Tuesday, August 4, 2015

Follow You Home by Mark Edwards

I birthed a little person recently. So reading is about as much a priority as wearing a shirt right now. However, I have a lot of "down" time in the form of rocking and feeding said little person. So a free book on my Kindle was in order. Enter Follow You Home. It was on my Kindle. It was free. I didn't have to wear a shirt. Done.

I got through this book in two days, which is record time for me. I don't know if that says more about the book or more about the amount of feeding and rocking I was doing in those two days. This psychological thriller is about two young travelers, Daniel and Laura, who are experiencing Europe, until they get to the scary, sinister part of Europe (that would be the eastern bit). There (in Romania), they experience the Thing That Must Not Be Spoken Of and quickly end their trip.

Back home in London, Daniel and Laura try to go about their daily lives. But their once close relationship dissolves as each spirals into their own living hell in trying to deal with What Happened.  As Daniel tries to get over the loss of Laura, he experiences strange things, things he can't help but wonder might be connected to the fateful trip. Meanwhile, Laura not only withdraws from Daniel, but her grasp on reality seems to be slipping away.

Two stories in one, Edwards slowly reveals what happened to Daniel and Laura in Romania while simultaneously unfolding the resulting horror they both encounter back home. He keeps you guessing, is it something supernatural? Is it something depraved? Something real? Something imagined? And he unfolds both stories in such a way that there were times (usually in the middle of the night) where I was too creeped out to read (and I still got done in two days!).

Overall, this book was a great package. It was quick, captivating, and a bit scary. I'd be interested to read more of Edwards' other thrillers, shirt or not.

Wednesday, July 1, 2015

A Higher Call:An Incredible True Story of Combat and Chivalry in the War-Torn Skies of World War II by Adam Makos

This World War II story is written by an American war historian, Adam Makos. Makos finds a story so compelling, he fights his patriotic instincts and centers his story from the German perspective. A Higher Call highlights the life of Franz Stigler, a German fighter pilot ace. Framing his book around the so-called enemy, Makos wonders early in the book, can good men be found on both sides of a bad war?

Franz Stigler knew as a young boy he wanted to fly planes. His father taught him and his brother, August, how to fly small planes as young children. Franz eventually worked as a commercial pilot, and when WWII broke out, was recruited to teach Germans how to fly for the war.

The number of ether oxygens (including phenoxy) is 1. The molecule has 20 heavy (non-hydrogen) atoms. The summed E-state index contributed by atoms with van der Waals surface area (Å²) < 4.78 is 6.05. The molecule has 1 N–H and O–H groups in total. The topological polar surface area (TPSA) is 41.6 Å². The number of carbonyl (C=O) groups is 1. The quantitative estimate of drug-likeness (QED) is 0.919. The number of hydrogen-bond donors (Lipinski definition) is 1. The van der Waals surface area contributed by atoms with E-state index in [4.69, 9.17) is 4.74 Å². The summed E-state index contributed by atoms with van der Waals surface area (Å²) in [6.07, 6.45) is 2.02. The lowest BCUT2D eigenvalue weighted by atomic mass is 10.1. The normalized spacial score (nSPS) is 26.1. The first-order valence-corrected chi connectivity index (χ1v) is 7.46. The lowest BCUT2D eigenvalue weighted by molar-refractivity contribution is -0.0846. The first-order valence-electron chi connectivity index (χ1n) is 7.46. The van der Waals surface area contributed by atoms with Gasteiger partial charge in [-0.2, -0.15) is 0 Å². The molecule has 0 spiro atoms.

Franz grew up in a Catholic family. During the 1930's, as Hitler's party rose to power, they cautiously watched and disagreed with the changes enacted by The Party. As Catholics, they fell under increased scrutiny, since the Pope spoke out against Hitler. August, in particular, who was dating a church official's daughter, could potentially bring the magnifying glass onto the family. In a way, Franz had a way out, having been excommunicated from the church for sword fighting.

But this official disownment of Franz on the Church's part was only one sided. Franz continued to quietly practice his faith, even making sure he always had his rosary for every mission he flew, as this became his inevitable path working for the German air force.

If you're wondering how Franz could be in the German air force during Hitler's dictatorship, if he wasn't a member of, or even supportive of the Nazi party, this was more the rule than the exception. German fighters fought for their country, not for Hitler. They prided themselves on being neutral, politically, and resented Hitler's eventual efforts to infiltrate to military with his own spies in an effort to squash dissention to The Party.

This neutrality could be taken a step further in the code Franz was taught, to down foreign planes, but not kill pilots if they ejected. This code would be brought to the forefront when an American bomber, piloted by Charlie Brown, was shot down by German fighters. The B-17 was on its first mission, flying in formation in the unfortunate position known as "Purple Heart Corner." As the bomber descended in its inevitable demise, struggling to stay airborne as it tried to leave Germany, Brown and his injured crew found they couldn't shake one German fighter. But strangely, the fighter didn't fire on them. Assuming it was out of ammo, they still couldn't explain why the fighter flew alongside the bomber's wing, taking it safely across a German flak zone.

The mystery would remain with Brown, who eventually sought out the mystery pilot decades later and learned about Franz, his amazing life, and his even more amazing code of honor.

Makos slowly helps us understand how Franz got to this point. For in the beginning, his main focus was on downing as many planes as possible and getting the coveted Knight's Cross commendation for fighter pilots. In the beginning, it was the numbers that motivated him. But as Franz neared the end of his career, something greater took over, and the numbers fell by the wayside when Franz found himself a part of an elite, yet ill-regarded unit of German fighters. Under the command of a man whom Hitler wanted to keep out of the way, this new unit was given little resources and little hope for success. But their willingness to continue to fight successfully for Germany ended up being their silent protest against Hitler and General Goring, the controversial commander in chief of the German Air Force.

This book provides not only an interesting, alternate view of WWII, but also a great story that was covered up by the American Air Force for years. A solid recommend.


Sunday, June 21, 2015

The Girl on the Train by Paula Hawkins